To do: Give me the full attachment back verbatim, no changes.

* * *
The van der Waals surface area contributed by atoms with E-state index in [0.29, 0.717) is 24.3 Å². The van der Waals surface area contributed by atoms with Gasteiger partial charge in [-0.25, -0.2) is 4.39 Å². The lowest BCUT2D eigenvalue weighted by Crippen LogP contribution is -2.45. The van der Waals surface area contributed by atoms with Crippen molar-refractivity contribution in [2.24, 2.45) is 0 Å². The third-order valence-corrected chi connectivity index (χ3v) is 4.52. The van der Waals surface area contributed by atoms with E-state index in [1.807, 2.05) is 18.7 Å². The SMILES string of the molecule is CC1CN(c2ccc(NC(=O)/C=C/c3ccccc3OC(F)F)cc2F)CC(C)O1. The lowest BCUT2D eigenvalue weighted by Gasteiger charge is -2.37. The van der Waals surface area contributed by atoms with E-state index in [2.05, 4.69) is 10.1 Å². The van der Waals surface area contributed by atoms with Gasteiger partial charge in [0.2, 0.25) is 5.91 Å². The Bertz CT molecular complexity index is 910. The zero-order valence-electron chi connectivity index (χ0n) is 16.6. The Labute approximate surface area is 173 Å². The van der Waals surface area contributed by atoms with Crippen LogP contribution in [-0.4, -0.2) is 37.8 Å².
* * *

The van der Waals surface area contributed by atoms with E-state index in [0.29, 0.717) is 24.3 Å². The van der Waals surface area contributed by atoms with Gasteiger partial charge in [-0.25, -0.2) is 4.39 Å². The lowest BCUT2D eigenvalue weighted by Crippen LogP contribution is -2.45. The van der Waals surface area contributed by atoms with Crippen molar-refractivity contribution in [2.24, 2.45) is 0 Å². The third-order valence-corrected chi connectivity index (χ3v) is 4.52. The van der Waals surface area contributed by atoms with E-state index in [1.807, 2.05) is 18.7 Å². The SMILES string of the molecule is CC1CN(c2ccc(NC(=O)/C=C/c3ccccc3OC(F)F)cc2F)CC(C)O1. The lowest BCUT2D eigenvalue weighted by Gasteiger charge is -2.37. The van der Waals surface area contributed by atoms with E-state index in [2.05, 4.69) is 10.1 Å². The van der Waals surface area contributed by atoms with Gasteiger partial charge in [0.2, 0.25) is 5.91 Å². The Bertz CT molecular complexity index is 910. The zero-order valence-electron chi connectivity index (χ0n) is 16.6. The Labute approximate surface area is 173 Å². The van der Waals surface area contributed by atoms with Crippen LogP contribution in [-0.4, -0.2) is 37.8 Å².